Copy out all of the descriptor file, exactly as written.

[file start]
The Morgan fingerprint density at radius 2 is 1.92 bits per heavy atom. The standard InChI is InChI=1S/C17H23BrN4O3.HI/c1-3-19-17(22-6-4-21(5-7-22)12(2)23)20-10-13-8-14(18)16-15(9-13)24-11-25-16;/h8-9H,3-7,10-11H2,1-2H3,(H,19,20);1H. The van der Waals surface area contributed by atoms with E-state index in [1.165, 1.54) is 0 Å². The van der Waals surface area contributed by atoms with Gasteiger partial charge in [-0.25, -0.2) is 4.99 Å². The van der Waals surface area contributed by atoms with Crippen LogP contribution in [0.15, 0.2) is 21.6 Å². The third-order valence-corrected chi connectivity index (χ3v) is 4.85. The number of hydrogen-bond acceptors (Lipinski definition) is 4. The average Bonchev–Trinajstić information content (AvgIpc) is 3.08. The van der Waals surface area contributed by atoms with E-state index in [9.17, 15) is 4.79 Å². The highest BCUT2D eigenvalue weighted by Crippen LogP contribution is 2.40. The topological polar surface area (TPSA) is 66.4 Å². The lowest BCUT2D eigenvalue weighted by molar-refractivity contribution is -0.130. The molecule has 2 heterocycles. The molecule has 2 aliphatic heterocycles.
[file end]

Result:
The Morgan fingerprint density at radius 2 is 1.92 bits per heavy atom. The standard InChI is InChI=1S/C17H23BrN4O3.HI/c1-3-19-17(22-6-4-21(5-7-22)12(2)23)20-10-13-8-14(18)16-15(9-13)24-11-25-16;/h8-9H,3-7,10-11H2,1-2H3,(H,19,20);1H. The van der Waals surface area contributed by atoms with E-state index in [1.165, 1.54) is 0 Å². The van der Waals surface area contributed by atoms with Gasteiger partial charge in [-0.25, -0.2) is 4.99 Å². The van der Waals surface area contributed by atoms with Crippen LogP contribution in [0.15, 0.2) is 21.6 Å². The third-order valence-corrected chi connectivity index (χ3v) is 4.85. The number of hydrogen-bond acceptors (Lipinski definition) is 4. The average Bonchev–Trinajstić information content (AvgIpc) is 3.08. The van der Waals surface area contributed by atoms with E-state index in [9.17, 15) is 4.79 Å². The highest BCUT2D eigenvalue weighted by Crippen LogP contribution is 2.40. The topological polar surface area (TPSA) is 66.4 Å². The lowest BCUT2D eigenvalue weighted by molar-refractivity contribution is -0.130. The molecule has 2 heterocycles. The molecule has 2 aliphatic heterocycles.